Allergy & Asthma Network Mothers of Asthmatics (AANMA)

Nebulizer Basics

Published March - 5 - 2009 Print This Post


    A nebulizer is a medical device that delivers liquid medication in the form of a mist to the airways.
    There are many models and price ranges for nebulizers.

    Nebulizer compressors force air through tubing into a medicine cup filled with liquid medicine. The force of the air breaks the liquid into tiny mist-like particles that can be inhaled deeply into the airways.
    A new generation of nebulizers uses vibration instead of forced air (which is noisy) or ultrasound. These units are very small, battery operated and quiet. (Note: Pulmicort Respules® cannot be used in most ultrasonic nebulizers.)
    A nebulizer is only as good as the person using it. You and your childcare provider will need to be taught the correct way to set up, use, clean, and store the nebulizer with confidence.
    Learn to use your nebulizer according to manufacturer’s instructions and always follow the physician’s written prescribing guidelines. Practice assembling the nebulizer components and become familiar with correct use of the medications.
    Sit in a comfortable chair in a calming environment as you give the treatment to your little one. Your confidence is comforting to your baby. If you are restless, unsure, or fearful, you will transfer these unspoken feelings to your baby. Your baby will not understand and will likely resist the breathing treatment.
    You may feel uncomfortable placing a mask over your baby’s mouth and nose. However, until your baby is old enough to use a mouthpiece, holding chamber with mask or handheld inhaler, this is the only way to ensure your baby gets his much needed medication.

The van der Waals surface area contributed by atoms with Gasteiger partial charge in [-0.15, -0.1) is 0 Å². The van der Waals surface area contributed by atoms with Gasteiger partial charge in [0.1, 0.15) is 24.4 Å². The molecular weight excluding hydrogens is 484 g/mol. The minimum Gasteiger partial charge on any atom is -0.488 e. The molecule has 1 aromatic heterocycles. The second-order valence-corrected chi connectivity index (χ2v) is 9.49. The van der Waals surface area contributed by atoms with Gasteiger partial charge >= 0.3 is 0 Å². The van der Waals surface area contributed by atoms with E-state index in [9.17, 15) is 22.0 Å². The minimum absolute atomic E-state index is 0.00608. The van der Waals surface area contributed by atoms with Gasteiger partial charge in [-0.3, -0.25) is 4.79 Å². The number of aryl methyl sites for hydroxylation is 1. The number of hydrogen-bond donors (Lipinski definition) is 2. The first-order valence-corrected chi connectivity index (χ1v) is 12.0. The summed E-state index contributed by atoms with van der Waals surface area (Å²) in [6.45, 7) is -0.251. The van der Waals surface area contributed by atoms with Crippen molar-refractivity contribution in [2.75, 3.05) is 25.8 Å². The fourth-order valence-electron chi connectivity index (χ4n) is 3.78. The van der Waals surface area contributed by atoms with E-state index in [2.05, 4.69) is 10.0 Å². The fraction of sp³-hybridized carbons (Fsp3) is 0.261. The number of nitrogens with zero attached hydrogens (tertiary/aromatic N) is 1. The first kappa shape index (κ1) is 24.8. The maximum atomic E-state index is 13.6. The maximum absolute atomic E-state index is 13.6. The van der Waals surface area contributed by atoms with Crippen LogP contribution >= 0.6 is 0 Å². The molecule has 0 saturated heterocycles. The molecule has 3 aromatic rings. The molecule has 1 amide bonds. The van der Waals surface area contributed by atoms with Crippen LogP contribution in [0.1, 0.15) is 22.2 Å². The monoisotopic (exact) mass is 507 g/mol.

Sometimes, parents and childcare providers will aim the mist at the baby’s face while he is sleeping thinking that this is a good way to sneak a breathing treatment past him. This practice is called a blow-by treatment, which is an appropriate name for an ineffective practice. The medication blows right by the baby’s face and does not reach the airways. In fact, it is more likely that the parent will inhale more medicine than the baby.
    When AANMA was filming a nebulizer video for infants, toddlers and preschoolers, a nurse insisted on giving her baby a blow-by treatment. Not only did her baby actively resist the mist aimed at his face, the camera shows that the medication never reached the baby’s nose or mouth – not even once.
    The medication must be actively inhaled by the baby for it to reach the airways. Passive breathing will not relax the muscles wrapped around the airways or relieve airway inflammation.